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Why Worry About Hourglassing in Explicit Dynamics? Part I

Hourglassing Explicit FEA
January 9, 2015 By: Steven Hale

Explicit dynamics software codes such as LS-Dyna, AUTODYN, and ANSYS/Explicit are great for simulating high energy dynamic events and even some very difficult statics problems. One of the challenges to getting an accurate solution with these solvers is selecting an element type that is both fast and accurate. For the majority of explicit dynamics analyses, reduced-integration element types are preferred because they are very fast, robust under high distortion conditions, and not susceptible to shear-locking which can over-stiffen the response. As a result, these are usually the default element types used in commercial explicit dynamics codes. Fully-integrated elements are more typically used with implicit solvers because fewer time integration steps are required, smaller element distortions are expected, and more element formulations are available to counter shear locking. However, a drawback to reduced integration elements is their susceptibility to hourglass modes. 

In this post, I will discuss what hourglassing is, and basic methods to detect and avoid it. 

Hourglass modes are non-physical, zero energy modes that do not generate any stress or strain but can affect solution accuracy by interfering with the structure’s true response. This often leads to inaccurate stress, strain, deflection, and contact results. The elements that are susceptible to hourglassing are reduced-integration hex and quad-shaped solid and shell elements. Triangular shells and tetrahedral solids are not susceptible. Hourglass modes in a hex element can take on any of the shapes shown in blue in the figure above.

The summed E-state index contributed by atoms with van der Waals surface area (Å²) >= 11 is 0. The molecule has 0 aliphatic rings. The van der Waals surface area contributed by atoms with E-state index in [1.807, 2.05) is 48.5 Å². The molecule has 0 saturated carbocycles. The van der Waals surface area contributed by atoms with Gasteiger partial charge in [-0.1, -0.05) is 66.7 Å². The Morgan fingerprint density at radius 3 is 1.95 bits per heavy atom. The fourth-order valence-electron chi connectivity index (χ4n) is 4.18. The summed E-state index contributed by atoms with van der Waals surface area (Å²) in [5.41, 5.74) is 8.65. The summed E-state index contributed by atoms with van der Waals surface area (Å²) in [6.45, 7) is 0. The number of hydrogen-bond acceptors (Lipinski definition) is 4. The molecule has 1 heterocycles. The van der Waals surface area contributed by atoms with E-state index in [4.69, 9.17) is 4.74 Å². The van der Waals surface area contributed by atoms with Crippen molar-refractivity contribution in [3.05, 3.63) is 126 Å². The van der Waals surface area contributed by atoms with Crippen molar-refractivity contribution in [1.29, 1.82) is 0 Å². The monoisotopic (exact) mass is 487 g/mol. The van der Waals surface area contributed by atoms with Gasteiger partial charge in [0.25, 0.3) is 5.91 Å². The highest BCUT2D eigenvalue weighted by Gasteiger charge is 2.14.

In a complete model, these modes typically appear as a region of hourglass-shaped elements and can sometimes be quite obvious in the shape of the deformed mesh. Figure 2 shows a simple mesh with no hourglassing on the left, and the same mesh with hourglassing on the right. While close inspection of the deformed mesh should be done to check for hourglass modes, hourglassing is not always obvious. In such cases, checking the hourglass energy is necessary. A high hourglass energy relative to the system internal energy is a good indicator that hourglassing is significant and needs further suppression.  Hourglass energy will be discussed in more detail in Part II of this post, so stay tuned!

 

Figure 2: Mesh showing no visible hourglassing (left) and visible hourglassing (right)


Since hourglassing can lead to an inaccurate solution, how can we reduce or eliminate it? One way is to use fully-integrated elements but, as mentioned previously, this has its drawbacks. Another method is to refine your mesh in regions that exhibit hourglassing, although this generates smaller (and more) elements which increases run time.  Also, point or edge loads and/or point or edge contact can excite hourglass modes. So, spreading a load or contact area over more elements is another way to reduce hourglassing.  A pressure load, for example, is preferred to a point force load. 

In Part II of this post, I will show examples of why hourglassing can be such a problem and discuss more advanced methods for reducing hourglassing and how to use them effectively. I am very interested to hear from any of you that have comments or experience with hourglassing in explicit dynamics analysis!